Sullivan noted that some companies were completely unprepared to participate in the federal Paycheck Protection Program “because they had a lack of advisers and they had a lack of bookkeeping capabilities. We’re talking even about middle-market companies, 50 to 250 people, who didn’t have a strategic plan.” Strategic plans codify where the company is going and where the industry as a whole is going, and they include a company’s mission and values.

More importantly, Sullivan said, owners were OK with engaging in purely transactional business as long as that worked, but they needed to engage in relational business, as well, to sustain their companies over the long term. Business leaders have to ask themselves: Are we in “a business that is going to sustain for the long term? Or are we making deals or just consumer transactions in the short term?” Sullivan added that he thought “the latter is basically a recipe for going out of business.”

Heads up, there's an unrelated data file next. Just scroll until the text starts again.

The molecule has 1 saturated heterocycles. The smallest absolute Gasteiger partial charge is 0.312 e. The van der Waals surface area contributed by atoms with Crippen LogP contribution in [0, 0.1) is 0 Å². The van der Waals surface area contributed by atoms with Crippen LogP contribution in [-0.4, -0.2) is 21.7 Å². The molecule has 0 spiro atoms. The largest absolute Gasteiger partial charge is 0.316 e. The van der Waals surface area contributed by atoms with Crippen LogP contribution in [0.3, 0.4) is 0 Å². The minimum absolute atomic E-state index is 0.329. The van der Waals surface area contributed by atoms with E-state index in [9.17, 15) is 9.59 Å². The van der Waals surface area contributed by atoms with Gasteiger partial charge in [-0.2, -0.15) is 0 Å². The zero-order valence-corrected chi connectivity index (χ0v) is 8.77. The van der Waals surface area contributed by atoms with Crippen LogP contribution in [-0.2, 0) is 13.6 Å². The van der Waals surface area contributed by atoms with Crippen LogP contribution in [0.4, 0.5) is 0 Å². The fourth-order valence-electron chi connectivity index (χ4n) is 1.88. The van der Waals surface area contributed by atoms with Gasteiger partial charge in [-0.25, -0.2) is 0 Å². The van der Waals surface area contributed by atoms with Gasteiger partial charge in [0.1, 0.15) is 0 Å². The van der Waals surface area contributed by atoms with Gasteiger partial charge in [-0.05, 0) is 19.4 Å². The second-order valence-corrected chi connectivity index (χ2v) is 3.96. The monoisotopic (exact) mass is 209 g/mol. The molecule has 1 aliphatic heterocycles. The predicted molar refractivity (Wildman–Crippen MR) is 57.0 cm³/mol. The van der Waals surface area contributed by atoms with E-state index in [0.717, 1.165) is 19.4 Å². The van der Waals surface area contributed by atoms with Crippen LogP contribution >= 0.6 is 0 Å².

Articulate Your Value

The first way to stay relevant, said Sullivan, is to demonstrate, promote and bring to life “the value that you already deliver, because I think that most companies do a bad job of actually articulating their value.” While brands at the top and bottom of the value chain do the best at articulating their value, higher-end brands can do this even better, and “business service brands can articulate value in a better way.”